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Thursday, September 16, 2021

What’s So Alternative About Alternative Investments?

In 2020, there was a wide range of societal challenges and, as a result, conventional stock and bond markets experienced their share of difficulties.

For many reasons, these markets were particularly volatile last year. Accordingly, there is a growing interest in the viability of alternative investments.

Many people have success with alternative investments, but they are not right for every investor. For instance, it can be difficult for average individuals to gain access to these investment opportunities.

Traditionally, alternative investments were only available to high-net-worth investors or organizations. These high-value operators can invest in securities that are not registered with market regulators. The good news is that fintech companies are swiftly upending some of these restrictions.

In this article, we will examine many common issues surrounding alternative investments. We will explore the advantages and disadvantages of these investments and discuss how digital platforms are making these opportunities more accessible.

Understanding Alternative Investments 

Alternative investments involve leveraging assets outside of the traditional markets. Stakeholders often choose to invest in alternatives to diversify their portfolios.

Over time, investors have come to learn that some alternative assets tend to have larger returns than stocks in the public equity markets, with the understanding that those larger returns come with larger risks. This makes access to these alternative investments potentially very valuable.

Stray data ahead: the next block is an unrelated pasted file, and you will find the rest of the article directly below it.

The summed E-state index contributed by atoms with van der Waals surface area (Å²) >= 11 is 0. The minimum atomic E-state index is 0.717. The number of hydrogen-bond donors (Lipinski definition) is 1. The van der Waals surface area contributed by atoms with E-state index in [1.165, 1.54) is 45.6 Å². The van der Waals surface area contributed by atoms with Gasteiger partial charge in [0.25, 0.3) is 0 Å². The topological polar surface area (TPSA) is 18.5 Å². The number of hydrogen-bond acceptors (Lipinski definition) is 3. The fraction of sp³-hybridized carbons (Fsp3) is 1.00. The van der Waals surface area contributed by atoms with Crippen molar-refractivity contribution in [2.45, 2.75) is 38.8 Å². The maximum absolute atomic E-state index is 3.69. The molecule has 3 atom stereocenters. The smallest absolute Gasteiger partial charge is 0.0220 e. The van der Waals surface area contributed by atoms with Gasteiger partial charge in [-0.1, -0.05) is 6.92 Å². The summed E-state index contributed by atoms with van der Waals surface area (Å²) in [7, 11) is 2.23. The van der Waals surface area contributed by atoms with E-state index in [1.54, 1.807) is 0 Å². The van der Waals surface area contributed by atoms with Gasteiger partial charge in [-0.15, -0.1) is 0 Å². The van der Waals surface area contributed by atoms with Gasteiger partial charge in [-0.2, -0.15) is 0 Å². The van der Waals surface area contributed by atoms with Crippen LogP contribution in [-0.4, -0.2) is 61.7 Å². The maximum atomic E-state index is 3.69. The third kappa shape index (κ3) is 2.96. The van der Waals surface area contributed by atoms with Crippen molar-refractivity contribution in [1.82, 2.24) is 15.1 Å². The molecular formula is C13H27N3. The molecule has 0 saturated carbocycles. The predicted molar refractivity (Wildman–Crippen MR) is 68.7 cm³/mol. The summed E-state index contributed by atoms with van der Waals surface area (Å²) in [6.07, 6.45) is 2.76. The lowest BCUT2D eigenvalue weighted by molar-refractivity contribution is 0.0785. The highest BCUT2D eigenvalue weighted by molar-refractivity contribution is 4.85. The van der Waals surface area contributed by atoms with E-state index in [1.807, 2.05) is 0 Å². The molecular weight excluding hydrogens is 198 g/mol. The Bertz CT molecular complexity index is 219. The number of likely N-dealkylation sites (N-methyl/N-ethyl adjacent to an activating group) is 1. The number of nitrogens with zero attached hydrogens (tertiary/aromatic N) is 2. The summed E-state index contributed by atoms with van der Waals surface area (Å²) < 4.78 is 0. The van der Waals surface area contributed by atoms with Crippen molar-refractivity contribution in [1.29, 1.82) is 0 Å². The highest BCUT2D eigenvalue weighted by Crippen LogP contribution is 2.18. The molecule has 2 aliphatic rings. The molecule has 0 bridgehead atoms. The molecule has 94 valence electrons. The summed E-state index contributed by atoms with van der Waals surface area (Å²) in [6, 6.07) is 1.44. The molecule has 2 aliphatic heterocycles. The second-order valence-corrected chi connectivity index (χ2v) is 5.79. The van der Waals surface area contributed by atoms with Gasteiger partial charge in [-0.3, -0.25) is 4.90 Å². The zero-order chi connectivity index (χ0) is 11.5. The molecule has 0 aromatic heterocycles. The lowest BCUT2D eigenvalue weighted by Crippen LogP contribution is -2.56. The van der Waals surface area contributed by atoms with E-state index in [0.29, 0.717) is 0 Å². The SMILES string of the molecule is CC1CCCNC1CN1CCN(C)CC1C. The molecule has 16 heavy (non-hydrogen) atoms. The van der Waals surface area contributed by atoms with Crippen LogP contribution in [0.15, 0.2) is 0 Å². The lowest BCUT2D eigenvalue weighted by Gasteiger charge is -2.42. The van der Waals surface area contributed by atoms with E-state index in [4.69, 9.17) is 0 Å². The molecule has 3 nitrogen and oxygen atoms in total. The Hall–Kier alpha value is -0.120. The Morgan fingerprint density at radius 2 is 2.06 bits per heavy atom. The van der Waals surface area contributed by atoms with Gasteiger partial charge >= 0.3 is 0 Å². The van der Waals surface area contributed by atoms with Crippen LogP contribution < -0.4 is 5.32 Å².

Some of the most common examples of alternative investments include:

  • Private equity
  • Private debt investments
  • Venture capital
  • Real estate investments
  • Commodities
  • Hedge funds

Many of these asset classes do not correlate highly with stock market performance. In fact, some of these asset classes actually perform better when traditional equity returns are low.

There are several reasons that only certain investors can access alternative asset classes. First, alternative assets require investors to lock up funds for years. This type of investment can result in illiquidity for between five and ten years.

This has effects on an investor’s ability to buy and sell holdings. It also involves postponing the money that is distributed from those investments.

Who Can Purchase Alternative Assets? 

Traditionally, there were two types of investors who could access alternative investments: Qualified purchasers and accredited investors.

To qualify as an accredited investor, you must have an income of over $200,000 as an individual. The joint income (with a spouse or spousal equivalent) requirement is $300,000.

These investors must show a two-year income at the required level. Accredited investors can also show a joint net worth of more than $1,000,000 to access alternative investment opportunities.